By Riley Manning
TUPELO – In the crisp breeze of Thursday afternoon, a crowd of around 30 assembled on the grass of Fairpark to hear psalms and prayers of God’s faithfulness from local pastors.
“We take confidence and hope that you are always with us,” began the Rev. Rick Brooks, pastor of St. Luke United Methodist Church, in his opening prayer.
The Rev. Will Rambo, teaching pastor at the Orchard, said the 45-minute service was based around the ideas of adoration, confession, supplication and thanksgiving and was held to uplift Tupelo and its residents while dealing with effects from the April 28 EF-3 tornado that hit the region.
“I will sing my praise to my God as long as I live,” he said, reading from Psalm 146. “Blessed he whose help is the God of Jacob, whose hope is in the Lord his God… who remains faithful forever.”
Prayers and scripture readings also came from the Revs. Tim Brown of East Heights Baptist Church, Lynn Mote of the First United Methodist Church, Will Rogers of Christ the King Lutheran Church, Bill Bradford of Lawndale Presbyterian Church, Carson Overstreet of First Presbyterian Church, Lincoln Dall of St. James Catholic Church, and Landon Dowden of the Church at Trace Crossing.
“We are thankful,” said Rogers in his prayer, “that you poured our your unifying spirit, and we give praise for every person who has come forth to help in this time of need.”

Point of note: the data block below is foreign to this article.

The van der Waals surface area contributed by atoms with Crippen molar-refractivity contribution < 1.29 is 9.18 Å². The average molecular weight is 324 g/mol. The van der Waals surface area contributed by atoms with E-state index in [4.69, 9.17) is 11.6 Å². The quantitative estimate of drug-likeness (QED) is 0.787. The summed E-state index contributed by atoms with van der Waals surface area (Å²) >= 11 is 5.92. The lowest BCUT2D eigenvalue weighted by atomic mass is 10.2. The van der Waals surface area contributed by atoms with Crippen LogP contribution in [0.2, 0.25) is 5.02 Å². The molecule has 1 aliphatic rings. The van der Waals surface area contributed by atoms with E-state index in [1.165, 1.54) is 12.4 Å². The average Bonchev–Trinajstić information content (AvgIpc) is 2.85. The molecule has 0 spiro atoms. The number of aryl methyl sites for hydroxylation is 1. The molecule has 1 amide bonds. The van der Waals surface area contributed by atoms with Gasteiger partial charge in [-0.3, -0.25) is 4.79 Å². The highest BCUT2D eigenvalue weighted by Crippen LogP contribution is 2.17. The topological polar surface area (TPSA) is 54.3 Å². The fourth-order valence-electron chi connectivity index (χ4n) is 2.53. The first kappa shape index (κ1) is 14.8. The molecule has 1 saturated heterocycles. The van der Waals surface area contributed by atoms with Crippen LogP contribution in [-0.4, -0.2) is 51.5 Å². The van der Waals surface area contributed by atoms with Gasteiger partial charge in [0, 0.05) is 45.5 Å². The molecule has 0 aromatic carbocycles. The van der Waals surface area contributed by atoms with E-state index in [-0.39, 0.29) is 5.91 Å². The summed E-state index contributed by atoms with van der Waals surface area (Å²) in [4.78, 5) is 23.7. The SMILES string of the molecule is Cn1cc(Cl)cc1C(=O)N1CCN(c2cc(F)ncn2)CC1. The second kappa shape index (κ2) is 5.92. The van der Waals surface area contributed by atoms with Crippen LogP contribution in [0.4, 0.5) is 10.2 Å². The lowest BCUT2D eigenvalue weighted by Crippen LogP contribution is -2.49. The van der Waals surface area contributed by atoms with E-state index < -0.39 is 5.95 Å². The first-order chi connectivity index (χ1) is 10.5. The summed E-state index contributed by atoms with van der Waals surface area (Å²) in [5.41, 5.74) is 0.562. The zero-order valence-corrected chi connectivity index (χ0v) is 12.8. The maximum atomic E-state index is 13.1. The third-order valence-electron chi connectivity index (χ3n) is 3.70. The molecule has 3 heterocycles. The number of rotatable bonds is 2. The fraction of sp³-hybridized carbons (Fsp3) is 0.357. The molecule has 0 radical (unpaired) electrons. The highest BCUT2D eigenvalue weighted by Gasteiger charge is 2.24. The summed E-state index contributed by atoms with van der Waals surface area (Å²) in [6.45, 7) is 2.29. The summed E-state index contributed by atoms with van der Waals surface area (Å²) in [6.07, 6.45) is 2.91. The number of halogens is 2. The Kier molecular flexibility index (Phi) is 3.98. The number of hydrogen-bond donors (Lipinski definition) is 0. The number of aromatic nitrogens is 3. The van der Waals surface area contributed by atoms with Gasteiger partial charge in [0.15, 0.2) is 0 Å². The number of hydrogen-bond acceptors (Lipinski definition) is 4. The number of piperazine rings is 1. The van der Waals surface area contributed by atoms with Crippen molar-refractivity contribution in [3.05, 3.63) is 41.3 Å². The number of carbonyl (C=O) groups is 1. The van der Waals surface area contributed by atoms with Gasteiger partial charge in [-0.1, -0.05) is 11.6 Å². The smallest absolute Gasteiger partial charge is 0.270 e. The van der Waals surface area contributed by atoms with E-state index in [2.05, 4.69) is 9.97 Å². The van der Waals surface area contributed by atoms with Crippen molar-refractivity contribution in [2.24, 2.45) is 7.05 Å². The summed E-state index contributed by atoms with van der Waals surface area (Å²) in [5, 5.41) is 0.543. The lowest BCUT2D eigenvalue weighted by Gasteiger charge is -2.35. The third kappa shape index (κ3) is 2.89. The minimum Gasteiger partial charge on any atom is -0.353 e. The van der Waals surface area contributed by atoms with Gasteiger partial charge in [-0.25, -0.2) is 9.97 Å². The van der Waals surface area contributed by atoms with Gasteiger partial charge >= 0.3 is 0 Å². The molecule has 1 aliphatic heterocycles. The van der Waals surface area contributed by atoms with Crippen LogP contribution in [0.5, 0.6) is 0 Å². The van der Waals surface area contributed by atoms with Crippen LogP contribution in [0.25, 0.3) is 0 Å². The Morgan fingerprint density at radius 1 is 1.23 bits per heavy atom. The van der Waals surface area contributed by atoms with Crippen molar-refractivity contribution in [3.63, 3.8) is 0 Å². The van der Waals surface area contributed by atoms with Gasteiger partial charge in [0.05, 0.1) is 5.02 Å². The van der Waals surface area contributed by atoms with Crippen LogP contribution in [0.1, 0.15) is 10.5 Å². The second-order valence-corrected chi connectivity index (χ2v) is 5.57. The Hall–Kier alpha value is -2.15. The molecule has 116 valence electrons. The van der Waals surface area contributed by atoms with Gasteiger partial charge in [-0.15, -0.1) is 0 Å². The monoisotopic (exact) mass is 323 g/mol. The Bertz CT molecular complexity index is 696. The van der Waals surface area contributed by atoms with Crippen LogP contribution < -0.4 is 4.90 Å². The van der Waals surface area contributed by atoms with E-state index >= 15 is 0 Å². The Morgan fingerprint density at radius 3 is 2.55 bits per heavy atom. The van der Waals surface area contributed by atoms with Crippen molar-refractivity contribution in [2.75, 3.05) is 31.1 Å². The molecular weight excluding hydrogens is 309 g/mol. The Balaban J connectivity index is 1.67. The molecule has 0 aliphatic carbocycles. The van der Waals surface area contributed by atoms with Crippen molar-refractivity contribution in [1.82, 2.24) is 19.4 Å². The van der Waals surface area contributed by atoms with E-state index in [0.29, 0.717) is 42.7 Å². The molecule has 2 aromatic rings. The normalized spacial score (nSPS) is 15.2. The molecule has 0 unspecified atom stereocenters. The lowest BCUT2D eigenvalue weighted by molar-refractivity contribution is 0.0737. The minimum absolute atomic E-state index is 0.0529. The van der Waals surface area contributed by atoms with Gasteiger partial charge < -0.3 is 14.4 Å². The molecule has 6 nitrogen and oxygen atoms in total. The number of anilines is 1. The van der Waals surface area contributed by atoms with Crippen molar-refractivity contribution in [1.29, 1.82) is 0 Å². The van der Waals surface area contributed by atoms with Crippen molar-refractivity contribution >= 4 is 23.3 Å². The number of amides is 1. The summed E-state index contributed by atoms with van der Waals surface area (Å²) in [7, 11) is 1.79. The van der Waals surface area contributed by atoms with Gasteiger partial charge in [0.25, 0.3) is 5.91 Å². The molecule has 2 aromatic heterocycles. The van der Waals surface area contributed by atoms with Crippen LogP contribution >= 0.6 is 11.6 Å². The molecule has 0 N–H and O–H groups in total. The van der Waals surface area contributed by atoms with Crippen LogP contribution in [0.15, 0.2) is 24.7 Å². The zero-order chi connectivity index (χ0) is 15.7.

Dall gave thanks for the comfort that comes with the knowledge that there are so many out there with Tupelo in their prayers.
“It’s amazing how far we’ve come in two weeks,” Dall said after the service. “We’re still kind of overwhelmed, but we’re moving forward in hope.”
Bradford said the moment was meant to contrast the hustle and bustle of the past two weeks, and serve as a time out for pastors as well as attendees.
“Some churches were affected by the storm, others have been going nonstop in helping clear and rebuild,” he said. “It’s good to take a time out and come together for a time of fellowship.”
To close out the prayer time, Brooks and Rogers sang a duet of the hymn “What a Fellowship, What a Joy Divine.”
“When you think of Tupelo, you think of the strength of community,” he said. “It’s fitting to gather in a public place. Working through the scripture in preparation for this, I found even myself being renewed.”